Remarkable progress in energy science and engineering has resulted in dramatic reductions in the costs of energy. The cost of electricity from solar and wind energy is continuing to fall. Batteries are produced at lower costs as the increase in vehicles demands a larger scale of production. Extraction of oil and gas from shale formations has been made possible, increasing supply. The falling cost of energy has provided better conditions for economic development.
Most of the research reported in the initial two volumes of Energy Science and Engineering are contributions to these developments. But energy science also deals with the assessment of energy options.
In the coming year, we may see further articles related to greenhouse gas emissions and opportunities to reduce these. The climate meeting in Paris 2015 is likely to make many research issues increasingly relevant. As an open-access journal, Energy Science and Engineering has a particular value when readers are not able to access less available publications requiring subscriptions.
As an editor, I look forward to see more reports of engineering progress, but also on the industrial implementation of such results. As the progress of renewable energy technology is demonstrating, marginal improvements may at some point result in restructuring of industrial sectors. What we used to understand as “electric utility” or “base-load power plant” is about to become obsolete.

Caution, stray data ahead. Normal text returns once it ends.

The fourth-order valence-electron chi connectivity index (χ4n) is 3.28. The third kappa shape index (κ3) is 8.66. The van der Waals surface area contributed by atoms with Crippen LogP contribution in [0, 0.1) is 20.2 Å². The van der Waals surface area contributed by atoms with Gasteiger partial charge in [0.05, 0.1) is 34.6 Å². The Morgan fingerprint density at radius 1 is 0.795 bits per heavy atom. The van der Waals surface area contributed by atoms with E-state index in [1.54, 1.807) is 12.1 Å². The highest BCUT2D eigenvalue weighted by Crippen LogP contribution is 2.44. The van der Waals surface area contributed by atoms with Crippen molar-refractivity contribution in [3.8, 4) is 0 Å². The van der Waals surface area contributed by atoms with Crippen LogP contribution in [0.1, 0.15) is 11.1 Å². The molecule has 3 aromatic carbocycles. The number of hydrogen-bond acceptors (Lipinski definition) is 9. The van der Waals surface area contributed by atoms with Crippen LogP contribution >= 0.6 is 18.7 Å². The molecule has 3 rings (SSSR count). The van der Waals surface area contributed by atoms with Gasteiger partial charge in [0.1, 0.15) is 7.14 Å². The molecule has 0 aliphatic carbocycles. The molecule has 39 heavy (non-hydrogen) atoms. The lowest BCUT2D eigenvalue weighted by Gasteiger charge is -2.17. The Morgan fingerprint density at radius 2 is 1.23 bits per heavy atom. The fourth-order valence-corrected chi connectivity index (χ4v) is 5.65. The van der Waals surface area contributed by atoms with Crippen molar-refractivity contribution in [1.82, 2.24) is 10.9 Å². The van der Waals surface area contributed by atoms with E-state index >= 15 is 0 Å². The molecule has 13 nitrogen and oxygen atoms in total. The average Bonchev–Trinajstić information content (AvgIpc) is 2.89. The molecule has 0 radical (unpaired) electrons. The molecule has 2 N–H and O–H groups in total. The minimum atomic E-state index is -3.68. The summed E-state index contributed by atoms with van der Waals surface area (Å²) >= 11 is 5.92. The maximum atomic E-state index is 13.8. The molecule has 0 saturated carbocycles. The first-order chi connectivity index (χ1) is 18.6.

We can see information technologies entering the electricity sector. But with the technologies also comes technology providing companies, mobile phone operators, and internet companies. In the fuel sector, forest industries have turned into biofuel suppliers and petroleum refineries are starting to invest in forest product refinery processes.
As energy science and technology is reshaped by industrial developments, our journal is open to the analysis of these transformations. I hope to see this journal spreading quality papers with such novel ideas and perspectives. To succeed, we are dependent of reviewers able to assess qualities also among ideas and perspectives that may seem odd because they are new.
I would like to thank those who have taken time to do these qualified reviews establishing this journal. I hope you will continue to assist in making this a journal relevant to the global energy industry. Reviewers contribute by making reviews quickly, so that the management of submissions can be fast and attractive for authors. The journal has become attractive for readers as reviewers have shown ability to identify quality, and in some cases helped authors to refine their papers.
Welcome to the third volume of Energy Science and Engineering!